- It has improved the environment through biodynamic farms.
- It has opened a healthcare center that deals in holistic medicine.
6. Aravind Eye Care System
This eye care organization is another example of the best social entrepreneurship enterprises. This Indian eye care hospital is a scaled social business. It has been offering cataract surgery and other eye care services for over 40 years.
The organization lets people pay for their eye care services as per their ability to pay. Aravind Eye Care System comprises a research foundation, many eye clinics & hospitals, an eye bank, and a training center to spread the model.
This globally renowned eye care hospital delivers high-end eye treatments to people, no matter how much they can afford. The company offers eye treatment to over 3 million people each year.
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7. Baron Fig
Baron Fig makes pens, notebooks, or other accessories for creative thinkers who love writing, sketching, and drawing. Baron Fig features an extensive selection of notebooks to fulfill the needs of everyday hobbyists.
Though Baron Fig sells notebooks, it aims to make the earth a better place and promote environmental consciousness. Considering the negative impact of paper production on trees, the company makes sure to plant a tree for every notebook they sell.
Founded in 2013, this social enterprise has already planted more than 50,000 trees in over 30 developed or developing countries.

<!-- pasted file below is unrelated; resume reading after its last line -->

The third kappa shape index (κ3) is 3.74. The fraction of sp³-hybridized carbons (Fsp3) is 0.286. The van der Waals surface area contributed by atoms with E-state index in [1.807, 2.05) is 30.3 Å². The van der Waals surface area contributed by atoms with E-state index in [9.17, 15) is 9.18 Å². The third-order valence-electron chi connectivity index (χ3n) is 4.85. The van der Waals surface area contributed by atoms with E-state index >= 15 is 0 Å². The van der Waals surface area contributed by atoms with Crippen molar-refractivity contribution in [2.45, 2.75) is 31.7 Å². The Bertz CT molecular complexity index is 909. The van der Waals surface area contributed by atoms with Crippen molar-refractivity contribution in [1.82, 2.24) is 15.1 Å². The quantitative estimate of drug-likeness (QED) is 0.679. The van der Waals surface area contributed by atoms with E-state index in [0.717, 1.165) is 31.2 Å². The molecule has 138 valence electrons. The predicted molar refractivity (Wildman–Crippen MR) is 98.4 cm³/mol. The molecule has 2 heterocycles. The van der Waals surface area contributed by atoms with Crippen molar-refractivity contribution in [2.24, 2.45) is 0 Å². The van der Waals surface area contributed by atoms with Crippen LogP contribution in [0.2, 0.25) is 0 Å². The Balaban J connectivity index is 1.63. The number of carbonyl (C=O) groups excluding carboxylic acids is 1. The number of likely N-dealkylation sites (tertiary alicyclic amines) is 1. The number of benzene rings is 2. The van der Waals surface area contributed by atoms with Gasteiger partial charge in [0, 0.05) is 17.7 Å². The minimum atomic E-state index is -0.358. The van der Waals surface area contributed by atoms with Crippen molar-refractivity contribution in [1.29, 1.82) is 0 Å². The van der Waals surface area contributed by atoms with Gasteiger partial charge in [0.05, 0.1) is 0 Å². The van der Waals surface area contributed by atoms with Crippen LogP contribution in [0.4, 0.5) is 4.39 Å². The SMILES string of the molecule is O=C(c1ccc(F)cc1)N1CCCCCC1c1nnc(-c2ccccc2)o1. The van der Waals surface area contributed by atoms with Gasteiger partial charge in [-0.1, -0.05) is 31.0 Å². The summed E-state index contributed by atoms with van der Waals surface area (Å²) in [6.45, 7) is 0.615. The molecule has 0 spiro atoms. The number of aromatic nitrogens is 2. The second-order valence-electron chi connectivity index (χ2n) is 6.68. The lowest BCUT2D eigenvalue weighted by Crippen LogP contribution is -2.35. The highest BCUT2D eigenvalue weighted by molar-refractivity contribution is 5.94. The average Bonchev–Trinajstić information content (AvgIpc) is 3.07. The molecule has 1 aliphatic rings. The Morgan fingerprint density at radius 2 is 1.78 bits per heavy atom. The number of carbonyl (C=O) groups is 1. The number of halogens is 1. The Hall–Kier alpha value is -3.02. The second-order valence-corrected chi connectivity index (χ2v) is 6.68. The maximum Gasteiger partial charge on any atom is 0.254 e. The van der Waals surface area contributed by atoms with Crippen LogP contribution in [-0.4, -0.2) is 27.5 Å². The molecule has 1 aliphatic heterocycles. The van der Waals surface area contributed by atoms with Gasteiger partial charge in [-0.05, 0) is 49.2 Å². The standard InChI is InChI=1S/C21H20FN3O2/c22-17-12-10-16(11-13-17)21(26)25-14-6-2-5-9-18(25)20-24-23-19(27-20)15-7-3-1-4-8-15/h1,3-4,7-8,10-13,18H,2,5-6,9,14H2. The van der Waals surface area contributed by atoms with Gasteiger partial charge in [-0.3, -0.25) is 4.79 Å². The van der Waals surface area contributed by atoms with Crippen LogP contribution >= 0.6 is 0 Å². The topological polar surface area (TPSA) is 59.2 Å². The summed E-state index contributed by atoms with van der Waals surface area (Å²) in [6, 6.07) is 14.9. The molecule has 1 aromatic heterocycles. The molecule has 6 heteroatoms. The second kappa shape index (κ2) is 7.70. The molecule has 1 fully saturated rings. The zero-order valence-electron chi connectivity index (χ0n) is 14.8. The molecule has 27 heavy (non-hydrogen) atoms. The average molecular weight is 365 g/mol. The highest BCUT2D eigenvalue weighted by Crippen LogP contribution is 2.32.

TranSanta is a community-led unique social entrepreneurship business. This mutual aid social media campaign highlights Instagram stories of trans young people in need and connects them with Santas from across the globe.
The campaign allows transgender youth to create a wishlist of things they need the most. Interested community members browse their wishlists and send them what they need through safe and anonymous gift-giving.
This program is designed for non-binary and trans youth who are houseless, in detention, or in unsafe housing situations. People from all around are participating in this campaign and supporting trans youth by sending them things they need the most.
Additionally, there are no criteria to be a Santa for this TranSanta. That means TranSanta can be one of the best social enterprises to work for if you want to contribute to the community.
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9. 734 Coffee
734 Coffee is a social business committed to supporting Sudanese refugees. This venture collaborates with local cooperative farms in Gambella to produce and harvest coffee. It then sells produce to US retailers and uses a percentage of profits to fund scholarships for Sudanese refugees.
Led by Manyang Reath Kher, 734 Coffee is currently hosting more than 700,000 refugees from South Sudan. This social entrepreneurial venture sources coffee from farmers who work with South Sudanese refugees.
Also, it reinvests around 80% of its profit to fund scholarships and education programs for refugee youth in Gambela.
734 Coffee uses the world’s favorite (beverage, i.e., coffee) to drive an impact on refugees’ sustainability.
Launched in 2007, Belu is a UK-based social enterprise that puts the environment and people first. The company sources and delivers water to hotels and catering companies with the lowest possible carbon footprint.
Belu reinvests its profits to block carbon emissions from entering the air and ending water poverty.
The company also donates its profits to WaterAid. This company is committed to offering clean water solutions to underserved communities.
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11. Cracked It
Cracked It is a London-based smartphone repair business staffed by youth with convictions. This mobile repair service teaches life skills, and offers employment opportunities to young people (which helps prevent people from reoffending) who find it hard to find a job after serving their debt to society.